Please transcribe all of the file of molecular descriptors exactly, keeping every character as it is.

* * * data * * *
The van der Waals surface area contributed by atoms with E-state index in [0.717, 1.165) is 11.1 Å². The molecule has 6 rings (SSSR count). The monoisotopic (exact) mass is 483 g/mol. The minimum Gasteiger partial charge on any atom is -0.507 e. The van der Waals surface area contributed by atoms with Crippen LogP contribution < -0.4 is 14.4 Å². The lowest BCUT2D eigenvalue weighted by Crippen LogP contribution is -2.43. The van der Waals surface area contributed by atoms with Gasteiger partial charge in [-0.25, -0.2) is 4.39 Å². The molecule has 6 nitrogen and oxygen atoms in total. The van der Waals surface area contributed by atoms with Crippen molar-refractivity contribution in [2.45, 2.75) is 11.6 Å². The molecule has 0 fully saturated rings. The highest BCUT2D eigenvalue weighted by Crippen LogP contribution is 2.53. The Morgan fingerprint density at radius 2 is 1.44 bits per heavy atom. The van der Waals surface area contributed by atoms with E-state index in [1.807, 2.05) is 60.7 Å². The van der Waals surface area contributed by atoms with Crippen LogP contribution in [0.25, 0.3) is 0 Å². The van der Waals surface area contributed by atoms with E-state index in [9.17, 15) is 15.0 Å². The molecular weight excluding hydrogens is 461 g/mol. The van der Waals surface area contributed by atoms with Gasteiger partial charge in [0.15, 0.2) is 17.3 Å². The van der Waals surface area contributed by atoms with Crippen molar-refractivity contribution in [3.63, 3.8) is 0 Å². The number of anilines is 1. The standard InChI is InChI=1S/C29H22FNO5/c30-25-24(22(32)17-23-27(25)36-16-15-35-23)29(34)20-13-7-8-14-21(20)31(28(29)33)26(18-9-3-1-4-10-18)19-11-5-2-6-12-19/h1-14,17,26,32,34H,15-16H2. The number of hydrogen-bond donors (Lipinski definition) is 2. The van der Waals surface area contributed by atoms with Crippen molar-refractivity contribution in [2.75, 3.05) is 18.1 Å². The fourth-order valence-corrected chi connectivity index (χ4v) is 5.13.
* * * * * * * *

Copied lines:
The van der Waals surface area contributed by atoms with E-state index in [0.717, 1.165) is 11.1 Å². The molecule has 6 rings (SSSR count). The monoisotopic (exact) mass is 483 g/mol. The minimum Gasteiger partial charge on any atom is -0.507 e. The van der Waals surface area contributed by atoms with Crippen LogP contribution < -0.4 is 14.4 Å². The lowest BCUT2D eigenvalue weighted by Crippen LogP contribution is -2.43. The van der Waals surface area contributed by atoms with Gasteiger partial charge in [-0.25, -0.2) is 4.39 Å². The molecule has 6 nitrogen and oxygen atoms in total. The van der Waals surface area contributed by atoms with Crippen molar-refractivity contribution in [2.45, 2.75) is 11.6 Å². The molecule has 0 fully saturated rings. The highest BCUT2D eigenvalue weighted by Crippen LogP contribution is 2.53. The Morgan fingerprint density at radius 2 is 1.44 bits per heavy atom. The van der Waals surface area contributed by atoms with E-state index in [1.807, 2.05) is 60.7 Å². The van der Waals surface area contributed by atoms with Crippen LogP contribution in [0.25, 0.3) is 0 Å². The van der Waals surface area contributed by atoms with E-state index in [9.17, 15) is 15.0 Å². The molecular weight excluding hydrogens is 461 g/mol. The van der Waals surface area contributed by atoms with Gasteiger partial charge in [0.15, 0.2) is 17.3 Å². The van der Waals surface area contributed by atoms with Crippen molar-refractivity contribution in [3.63, 3.8) is 0 Å². The number of anilines is 1. The standard InChI is InChI=1S/C29H22FNO5/c30-25-24(22(32)17-23-27(25)36-16-15-35-23)29(34)20-13-7-8-14-21(20)31(28(29)33)26(18-9-3-1-4-10-18)19-11-5-2-6-12-19/h1-14,17,26,32,34H,15-16H2. The number of hydrogen-bond donors (Lipinski definition) is 2. The van der Waals surface area contributed by atoms with Crippen molar-refractivity contribution in [2.75, 3.05) is 18.1 Å². The fourth-order valence-corrected chi connectivity index (χ4v) is 5.13.